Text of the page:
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Analysis – The Iranian Flagged Tanker’s saga geopolitical implications on post Brexit Britain

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The Iran-flagged Adrian Darya 1, previously named Grace 1, set course for Kalamata, Greece, with an estimated arrival on Aug. 25, according to ship tracking service MarineTraffic. It wasn’t immediately clear why the tanker would be heading there or whether the destination could change.

The vessel left Gibraltar late on Sunday after having been detained for a month in the British overseas territory for allegedly attempting to breach European Union sanctions on Syria. Gibraltar authorities rejected attempts by the U.S. to seize the oil tanker again, arguing that EU regulations are less strict than U.S. sanctions on Iran. And Tehran on Monday warned Washington against any effort to grab the vessel again.

The Financial Times reports that “As the Iranian tanker seized last month by British commandos finally set sail from Gibraltar, the Islamic republic was in a triumphalist and defiant mood. Iran’s state-run television on Monday broadcast images of the vessel flying the national flag while hailing the Islamic republic’s “victory” over the US and UK.

The judiciary said it would seek compensation to “deliver a lesson” to those who may attempt to apprehend another Iranian ship. And the foreign ministry warned of “heavy consequences” if the US seized the Grace 1, renamed the Adrian Darya 1, as the tanker headed towards Greece.”

Sky News Political Editor argues that the seizure of the Grace 1 oil tanker was a major embarrassment for Iran, springing from a navigational gamble that did not pay off. Its release allows the Iranians to save some face but the saga goes on.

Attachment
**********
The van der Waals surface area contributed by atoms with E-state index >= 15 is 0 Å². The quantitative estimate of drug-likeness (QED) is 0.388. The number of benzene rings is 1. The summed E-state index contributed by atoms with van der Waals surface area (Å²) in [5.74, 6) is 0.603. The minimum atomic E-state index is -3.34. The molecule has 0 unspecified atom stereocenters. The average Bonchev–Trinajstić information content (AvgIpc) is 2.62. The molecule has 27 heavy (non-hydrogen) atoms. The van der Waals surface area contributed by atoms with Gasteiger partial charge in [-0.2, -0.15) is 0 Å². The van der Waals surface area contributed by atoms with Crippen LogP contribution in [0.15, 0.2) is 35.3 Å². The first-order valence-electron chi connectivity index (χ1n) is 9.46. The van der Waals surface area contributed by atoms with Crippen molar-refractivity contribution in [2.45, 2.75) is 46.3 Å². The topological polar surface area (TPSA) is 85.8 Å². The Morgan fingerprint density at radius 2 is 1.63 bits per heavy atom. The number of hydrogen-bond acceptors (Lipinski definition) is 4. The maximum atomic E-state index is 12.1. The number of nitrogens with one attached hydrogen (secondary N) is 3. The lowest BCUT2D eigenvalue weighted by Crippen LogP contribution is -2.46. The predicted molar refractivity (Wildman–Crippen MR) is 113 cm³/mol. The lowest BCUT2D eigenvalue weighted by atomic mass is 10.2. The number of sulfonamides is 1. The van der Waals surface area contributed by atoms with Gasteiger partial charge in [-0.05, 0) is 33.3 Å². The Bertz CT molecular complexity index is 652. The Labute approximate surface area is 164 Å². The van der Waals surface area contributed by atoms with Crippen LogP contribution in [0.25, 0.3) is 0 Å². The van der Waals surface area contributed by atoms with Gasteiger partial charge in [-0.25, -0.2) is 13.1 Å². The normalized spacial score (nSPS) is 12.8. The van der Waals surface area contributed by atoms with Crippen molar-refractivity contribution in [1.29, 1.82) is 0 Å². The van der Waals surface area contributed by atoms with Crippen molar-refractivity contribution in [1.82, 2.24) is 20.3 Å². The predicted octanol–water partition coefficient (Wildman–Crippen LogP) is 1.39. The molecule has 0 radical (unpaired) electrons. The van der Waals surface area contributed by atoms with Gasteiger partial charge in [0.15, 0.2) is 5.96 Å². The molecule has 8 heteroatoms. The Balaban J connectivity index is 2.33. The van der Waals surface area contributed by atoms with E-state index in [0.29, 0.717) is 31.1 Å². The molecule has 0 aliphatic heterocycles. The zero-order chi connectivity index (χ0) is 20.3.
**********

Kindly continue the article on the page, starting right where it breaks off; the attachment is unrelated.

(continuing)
Abdulaziz Kilani editor-in-chief of Sharq Wa Gharb comments about the saga, saying that the seizure of the Adrian Darya-1 marked the moment when the UK became directly involved in the ongoing U.S.-Iran conflict. It was clear that Tehran would not remain silent. So when Gibraltar extended the tanker’s detention last month, the Iranians responded and seized the British-flagged tanker Stena Impero, putting the UK government under pressure to respond. In his analysis, he reviews how will this issue impacts the role of the UK in the US-Iran issue, within the context of a new role for Britain, post BREXIT.

“It’s no surprise that the Trump administration opposed releasing Adrian Darya-1. But its opposition increases pressure on London. At a time when Johnson is about to lead the UK out of the EU on Oct. 31, Britain in increasingly dependent on support from the U.S. A UK-U.S. trade deal is key to the UK’s post-Brexit plans, and Johnson would want to minimize tensions between Downing Street and the White House. However, he also does not want to risk the UK becoming embroiled in an unwanted U.S.-Iran conflict.”

He adds “Despite her determination to deliver Brexit, Theresa May felt able to disagree with the US on the Iran deal and climate change. Trump was often critical of her. Trump is full of praise for her successor. There is a real danger that Boris will deliver whatever Trump asks, because if Brexit happens the UK will be isolated and desperate for a trade deal with the U.S.,” Clare Short, a former International Development Secretary in the Labour government led by Tony Blair, told LobeLog. “It is very interesting that the Gibraltar courts have made a decision independent of UK influence. This has clearly annoyed the US.”

via Financial Times  / Sky News  / CBS News  / LobeLog 

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